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Clean coal: The 30-year moment of truth

Chicago Tribune

State lawmakers will head back to Springfield next week for the fall veto session where they will wrestle with whether to commit Illinois consumers to a 30-year electricity contract so a "clean-coal" plant can be built in Taylorville, Ill., by Nebraska-based Tenaska Inc.

Normally, a 30-year contract on a commodity earns you one heck of a good price point. But when it comes to the proposed Taylorville Energy Center, the opposite is true. The contract would cost Illinois electricity customers $286 million more per year, for 30 years, than if the plant never existed. That's $8.6 billion vanishing into thin air.

And this is only if everything goes as planned. It may be difficult to imagine a huge, multiyear, infrastructure project going over budget. But it has been known to happen. If it does in this case, Illinois consumers will be wishing they were on the hook for only $286 million per year.

To avoid a groundswell of public opposition, the proposal cleverly calls for a 2 percent annual cap on increases to residential customers. Everything over and above that gets dumped on businesses, governments and public service organizations. For instance, this increase would cost the Chicago Public Schools a minimum of $1 million per year; the Cook County Water Reclamation District, $1.2 million per year; and Metra and CTA, about $1 million. These organizations and the thousands of businesses that employ millions of Illinoisans will get nothing in return.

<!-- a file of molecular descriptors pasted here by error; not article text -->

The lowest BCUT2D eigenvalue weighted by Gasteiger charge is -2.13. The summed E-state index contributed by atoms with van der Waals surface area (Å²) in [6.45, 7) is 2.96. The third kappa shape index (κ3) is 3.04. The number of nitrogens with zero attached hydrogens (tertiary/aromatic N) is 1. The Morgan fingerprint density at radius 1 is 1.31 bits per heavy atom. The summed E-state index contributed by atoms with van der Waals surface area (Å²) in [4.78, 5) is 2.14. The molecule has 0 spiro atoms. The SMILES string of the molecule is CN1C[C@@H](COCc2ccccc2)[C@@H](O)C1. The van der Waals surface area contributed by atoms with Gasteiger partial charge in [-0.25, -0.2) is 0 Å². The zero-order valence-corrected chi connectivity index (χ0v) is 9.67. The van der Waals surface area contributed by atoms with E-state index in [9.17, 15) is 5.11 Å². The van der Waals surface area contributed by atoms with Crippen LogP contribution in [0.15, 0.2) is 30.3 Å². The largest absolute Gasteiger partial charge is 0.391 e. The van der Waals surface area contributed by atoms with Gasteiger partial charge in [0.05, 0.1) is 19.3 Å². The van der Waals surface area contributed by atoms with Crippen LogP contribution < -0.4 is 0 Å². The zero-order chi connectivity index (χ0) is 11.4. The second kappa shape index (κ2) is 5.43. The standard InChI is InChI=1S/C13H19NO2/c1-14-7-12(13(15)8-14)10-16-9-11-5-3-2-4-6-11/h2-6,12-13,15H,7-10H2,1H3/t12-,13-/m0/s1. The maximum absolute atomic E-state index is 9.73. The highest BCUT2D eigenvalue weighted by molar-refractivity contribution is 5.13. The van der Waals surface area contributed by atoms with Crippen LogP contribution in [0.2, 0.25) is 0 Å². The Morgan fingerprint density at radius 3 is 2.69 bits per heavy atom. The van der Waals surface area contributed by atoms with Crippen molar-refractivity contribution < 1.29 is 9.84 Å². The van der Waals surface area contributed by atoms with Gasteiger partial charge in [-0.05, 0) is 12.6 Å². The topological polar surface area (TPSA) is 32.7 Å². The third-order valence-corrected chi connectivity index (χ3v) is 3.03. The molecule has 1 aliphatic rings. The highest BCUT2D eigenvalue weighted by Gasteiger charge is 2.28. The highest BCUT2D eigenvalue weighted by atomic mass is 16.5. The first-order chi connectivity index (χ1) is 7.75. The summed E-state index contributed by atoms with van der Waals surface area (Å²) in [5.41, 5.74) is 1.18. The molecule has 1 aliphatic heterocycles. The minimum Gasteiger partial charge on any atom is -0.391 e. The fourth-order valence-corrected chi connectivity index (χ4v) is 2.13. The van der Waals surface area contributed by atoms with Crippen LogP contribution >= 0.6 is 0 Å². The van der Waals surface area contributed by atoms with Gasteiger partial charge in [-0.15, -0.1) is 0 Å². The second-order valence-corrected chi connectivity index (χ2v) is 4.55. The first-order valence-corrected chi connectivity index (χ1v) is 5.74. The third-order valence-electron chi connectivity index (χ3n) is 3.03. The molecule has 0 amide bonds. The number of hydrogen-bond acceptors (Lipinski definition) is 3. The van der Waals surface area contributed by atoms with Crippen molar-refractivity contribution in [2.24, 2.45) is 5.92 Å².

Supporters of the center argue that it will create many jobs. You can't help but feel that the entire project is nothing more than a jobs program. Yes, some jobs will be created as a result of the plant. Tenaska's own estimate puts it at 2,500 temporary construction jobs and "hundreds" of permanent jobs. However, it is worth noting that a much larger plant in Indiana produced only half of the jobs that Tenaska promises in Taylorville.

Nevertheless, in all of Tenaska's analysis, never once did the company examine the net impact that increasing electricity costs so much would have on jobs statewide.

Common sense tells us that when the cost of doing business goes up, jobs are lost. Using standard economic formulas, this kind of increase in electricity rates will cost anywhere from 15,000 to 35,000 jobs — many times more than the jobs the plant would create. A program that kills 10 times more jobs than it creates would surely earn enshrinement in the bad policy hall of fame.

But wait. Maybe the environmental benefit of the clean-coal plant is so extraordinary that it justifies such job loss and electricity price increases. Sadly, the answer is a resounding "no." Under the very best-case scenario, the plant would emit as much greenhouse gas as a traditional natural gas-fired power plant.

It's an impressive trick to create an issue that both the Chamber of Commerce and the Sierra Club can agree on. But the proposed Taylorville Energy Center has pulled it off. Businesses are offended that their costs will go up without getting anything in return. Environmentalists are offended that this plant is touted as "green" when it is anything but.

Some argue that the Taylorville plant will put our state at the forefront. But Illinois legislators should ask themselves, at the forefront of what? At the forefront of an unproven technology that, by any measure, is the most expensive route to carbon reduction? At the forefront of public policies that put all the risk on consumers versus the private developer? At the forefront of creating jobs programs that actually kill jobs?

Illinois cannot afford to be a leader in this regard.

Philip R. O'Connor is a former chairman of the Illinois Commerce Commission and a co-founder of STOP Coalition, a coalition of business groups and trade associations that oppose the proposed power plant in Taylorville, Ill.

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